Growing up on a farm in rural Iowa, my dreams were those of other young girls ... marrying the love of my life.
Reva and I have been together for 13 years and married for a year and a half. We were among the plaintiff couples in the lawsuit that sought the right to marry. We have had the blessing of witnessing justice first hand from an amazing vantage point. Even nearly two years after the unanimous Iowa Supreme Court ruling in our favor, I have a hard time putting into words how amazing that day and each day after has been for us - I tear up just thinking about it.
Knowing that in the eyes of the government we are equal is transformative. I know what it feels like to be treated differently because I'm gay and now I know how it feels to be an equal Iowan. It is hard to explain the sense of comfort and wholeness that marriage has brought to our family.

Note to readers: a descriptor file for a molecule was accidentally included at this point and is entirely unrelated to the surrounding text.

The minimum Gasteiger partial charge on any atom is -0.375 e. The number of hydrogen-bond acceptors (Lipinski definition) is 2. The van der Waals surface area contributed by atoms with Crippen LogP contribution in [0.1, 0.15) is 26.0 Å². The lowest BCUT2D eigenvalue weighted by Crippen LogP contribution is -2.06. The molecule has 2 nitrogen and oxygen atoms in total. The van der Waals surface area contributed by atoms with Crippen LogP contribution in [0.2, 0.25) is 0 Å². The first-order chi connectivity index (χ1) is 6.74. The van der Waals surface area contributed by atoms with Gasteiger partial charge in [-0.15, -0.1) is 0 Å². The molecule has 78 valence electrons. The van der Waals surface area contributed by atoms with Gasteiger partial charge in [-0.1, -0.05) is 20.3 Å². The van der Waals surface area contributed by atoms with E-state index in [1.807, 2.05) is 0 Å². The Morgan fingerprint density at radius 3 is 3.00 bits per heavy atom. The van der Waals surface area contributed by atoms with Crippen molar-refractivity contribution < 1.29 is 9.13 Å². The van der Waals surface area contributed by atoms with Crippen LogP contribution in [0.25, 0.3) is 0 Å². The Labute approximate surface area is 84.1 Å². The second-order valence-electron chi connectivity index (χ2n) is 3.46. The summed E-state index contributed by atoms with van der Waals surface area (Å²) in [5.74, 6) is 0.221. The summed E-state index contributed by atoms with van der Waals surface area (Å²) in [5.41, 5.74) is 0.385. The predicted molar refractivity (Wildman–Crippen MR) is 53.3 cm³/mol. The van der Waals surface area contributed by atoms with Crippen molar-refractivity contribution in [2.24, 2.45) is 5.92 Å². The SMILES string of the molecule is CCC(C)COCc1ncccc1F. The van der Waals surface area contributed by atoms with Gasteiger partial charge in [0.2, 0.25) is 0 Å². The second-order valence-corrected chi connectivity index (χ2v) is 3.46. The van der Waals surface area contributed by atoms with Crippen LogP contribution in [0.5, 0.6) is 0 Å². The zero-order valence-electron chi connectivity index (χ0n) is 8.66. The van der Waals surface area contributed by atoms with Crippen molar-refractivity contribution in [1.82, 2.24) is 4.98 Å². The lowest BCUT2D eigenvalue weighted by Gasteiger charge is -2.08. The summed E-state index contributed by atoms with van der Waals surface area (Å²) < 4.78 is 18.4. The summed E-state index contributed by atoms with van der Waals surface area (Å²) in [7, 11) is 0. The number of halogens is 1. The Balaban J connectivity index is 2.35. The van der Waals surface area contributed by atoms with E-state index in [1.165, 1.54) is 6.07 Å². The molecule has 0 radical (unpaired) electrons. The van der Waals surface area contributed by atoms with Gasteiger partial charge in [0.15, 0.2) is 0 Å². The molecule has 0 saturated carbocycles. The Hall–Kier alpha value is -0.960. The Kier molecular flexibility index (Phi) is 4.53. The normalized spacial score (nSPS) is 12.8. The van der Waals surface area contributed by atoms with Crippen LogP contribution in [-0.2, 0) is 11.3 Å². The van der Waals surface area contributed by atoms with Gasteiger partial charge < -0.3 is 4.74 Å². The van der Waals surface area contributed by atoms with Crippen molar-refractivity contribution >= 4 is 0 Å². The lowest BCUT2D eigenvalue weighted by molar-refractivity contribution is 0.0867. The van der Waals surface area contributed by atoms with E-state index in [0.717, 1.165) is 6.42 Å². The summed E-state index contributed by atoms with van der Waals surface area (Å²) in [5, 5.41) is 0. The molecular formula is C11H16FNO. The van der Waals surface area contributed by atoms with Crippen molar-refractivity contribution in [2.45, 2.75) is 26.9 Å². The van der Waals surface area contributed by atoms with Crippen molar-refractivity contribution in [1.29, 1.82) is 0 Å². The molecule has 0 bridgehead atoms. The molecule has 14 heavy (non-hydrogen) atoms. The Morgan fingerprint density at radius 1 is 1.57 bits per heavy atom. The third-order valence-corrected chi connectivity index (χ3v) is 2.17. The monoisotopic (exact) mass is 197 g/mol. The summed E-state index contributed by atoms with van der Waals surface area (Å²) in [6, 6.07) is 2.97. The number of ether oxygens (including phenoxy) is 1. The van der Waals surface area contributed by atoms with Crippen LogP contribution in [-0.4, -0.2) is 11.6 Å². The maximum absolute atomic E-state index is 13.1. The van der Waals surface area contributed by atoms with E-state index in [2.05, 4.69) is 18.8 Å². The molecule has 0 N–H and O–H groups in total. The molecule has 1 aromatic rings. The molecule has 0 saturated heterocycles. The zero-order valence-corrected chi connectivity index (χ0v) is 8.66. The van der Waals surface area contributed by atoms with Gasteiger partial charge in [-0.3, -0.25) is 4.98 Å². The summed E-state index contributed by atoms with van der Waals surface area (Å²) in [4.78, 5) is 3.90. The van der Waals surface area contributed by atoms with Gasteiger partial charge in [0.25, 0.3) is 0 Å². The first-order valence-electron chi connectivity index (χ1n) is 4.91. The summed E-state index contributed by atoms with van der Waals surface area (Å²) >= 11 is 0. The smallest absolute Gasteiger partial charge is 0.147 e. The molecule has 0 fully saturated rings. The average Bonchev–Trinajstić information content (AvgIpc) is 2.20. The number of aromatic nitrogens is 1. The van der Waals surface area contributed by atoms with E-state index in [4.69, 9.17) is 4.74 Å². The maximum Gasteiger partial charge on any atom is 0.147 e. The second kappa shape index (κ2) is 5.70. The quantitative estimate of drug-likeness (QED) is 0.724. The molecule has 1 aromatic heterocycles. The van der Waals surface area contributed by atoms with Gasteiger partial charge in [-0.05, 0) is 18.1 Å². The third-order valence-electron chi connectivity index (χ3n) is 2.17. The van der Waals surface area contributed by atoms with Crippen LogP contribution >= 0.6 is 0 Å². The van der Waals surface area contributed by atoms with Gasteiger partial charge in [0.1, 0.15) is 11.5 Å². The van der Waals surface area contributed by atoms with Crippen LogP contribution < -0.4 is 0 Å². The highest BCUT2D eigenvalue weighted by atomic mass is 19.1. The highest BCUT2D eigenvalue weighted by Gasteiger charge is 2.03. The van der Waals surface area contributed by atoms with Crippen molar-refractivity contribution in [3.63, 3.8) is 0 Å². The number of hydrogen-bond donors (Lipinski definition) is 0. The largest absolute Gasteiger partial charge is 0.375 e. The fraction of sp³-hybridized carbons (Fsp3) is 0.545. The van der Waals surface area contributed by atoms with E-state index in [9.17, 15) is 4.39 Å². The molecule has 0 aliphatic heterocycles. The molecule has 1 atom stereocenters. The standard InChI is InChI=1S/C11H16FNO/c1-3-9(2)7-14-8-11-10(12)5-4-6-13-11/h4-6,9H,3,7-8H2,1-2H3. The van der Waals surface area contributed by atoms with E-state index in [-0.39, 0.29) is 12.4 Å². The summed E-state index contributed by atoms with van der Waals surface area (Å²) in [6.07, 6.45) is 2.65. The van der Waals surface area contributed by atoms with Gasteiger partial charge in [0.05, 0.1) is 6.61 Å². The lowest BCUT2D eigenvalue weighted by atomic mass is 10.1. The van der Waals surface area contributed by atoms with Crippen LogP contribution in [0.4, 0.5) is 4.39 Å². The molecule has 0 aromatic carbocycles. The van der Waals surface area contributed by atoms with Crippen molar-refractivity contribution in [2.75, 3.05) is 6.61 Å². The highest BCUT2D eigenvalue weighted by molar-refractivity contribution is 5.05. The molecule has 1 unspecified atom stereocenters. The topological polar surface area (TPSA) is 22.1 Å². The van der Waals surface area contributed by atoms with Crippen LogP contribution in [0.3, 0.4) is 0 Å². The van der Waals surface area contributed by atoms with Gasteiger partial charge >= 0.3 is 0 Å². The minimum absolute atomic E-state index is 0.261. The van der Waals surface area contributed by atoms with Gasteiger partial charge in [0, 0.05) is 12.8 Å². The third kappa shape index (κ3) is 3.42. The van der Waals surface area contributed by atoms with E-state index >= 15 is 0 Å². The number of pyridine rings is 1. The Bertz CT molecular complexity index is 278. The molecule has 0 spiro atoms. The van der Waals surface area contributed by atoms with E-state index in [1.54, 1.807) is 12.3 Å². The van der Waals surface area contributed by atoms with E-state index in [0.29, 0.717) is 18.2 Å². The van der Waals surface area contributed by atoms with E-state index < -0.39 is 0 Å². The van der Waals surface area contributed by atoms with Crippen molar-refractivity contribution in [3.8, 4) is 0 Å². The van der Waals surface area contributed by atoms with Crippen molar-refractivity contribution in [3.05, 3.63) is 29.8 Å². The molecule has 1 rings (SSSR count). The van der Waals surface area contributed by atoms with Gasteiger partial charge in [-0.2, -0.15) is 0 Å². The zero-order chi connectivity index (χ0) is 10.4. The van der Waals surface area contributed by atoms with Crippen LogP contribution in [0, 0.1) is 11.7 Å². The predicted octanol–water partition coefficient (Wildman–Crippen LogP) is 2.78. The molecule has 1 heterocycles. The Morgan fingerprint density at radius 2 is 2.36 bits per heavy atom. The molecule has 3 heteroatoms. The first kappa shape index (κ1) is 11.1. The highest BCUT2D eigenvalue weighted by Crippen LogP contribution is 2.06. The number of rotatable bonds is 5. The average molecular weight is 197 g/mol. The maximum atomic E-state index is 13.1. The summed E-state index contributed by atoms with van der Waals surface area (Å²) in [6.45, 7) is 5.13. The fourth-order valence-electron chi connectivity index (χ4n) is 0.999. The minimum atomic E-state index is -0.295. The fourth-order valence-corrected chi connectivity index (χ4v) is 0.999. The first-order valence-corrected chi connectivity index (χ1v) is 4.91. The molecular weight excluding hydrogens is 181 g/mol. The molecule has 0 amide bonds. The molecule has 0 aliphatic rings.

The retention election this past fall was a kick in the gut. Reva and I are both lifelong Iowans who believe in the core ideas that Iowans hold onto: hard work, love, respect and treating our neighbors with dignity. We made the decision to live in Iowa because we wanted our son Jamison to benefit from the same privileges we were afforded as kids. We know Iowa and we love Iowa. But despite our love for the state, the removal of the Iowa Supreme Court justices was incomprehensible.
As discussion to ban marriage for same-sex couples ensues, we realize the legitimacy of our family is being questioned. It is hard to understand how the marriage of two committed adults does anything but cast warmth and beauty into the world. Someday our grandchildren will look back on this time and wonder what the fuss was all about. Love is love.
Ingrid and Reva Evans Olson live in Council Bluffs.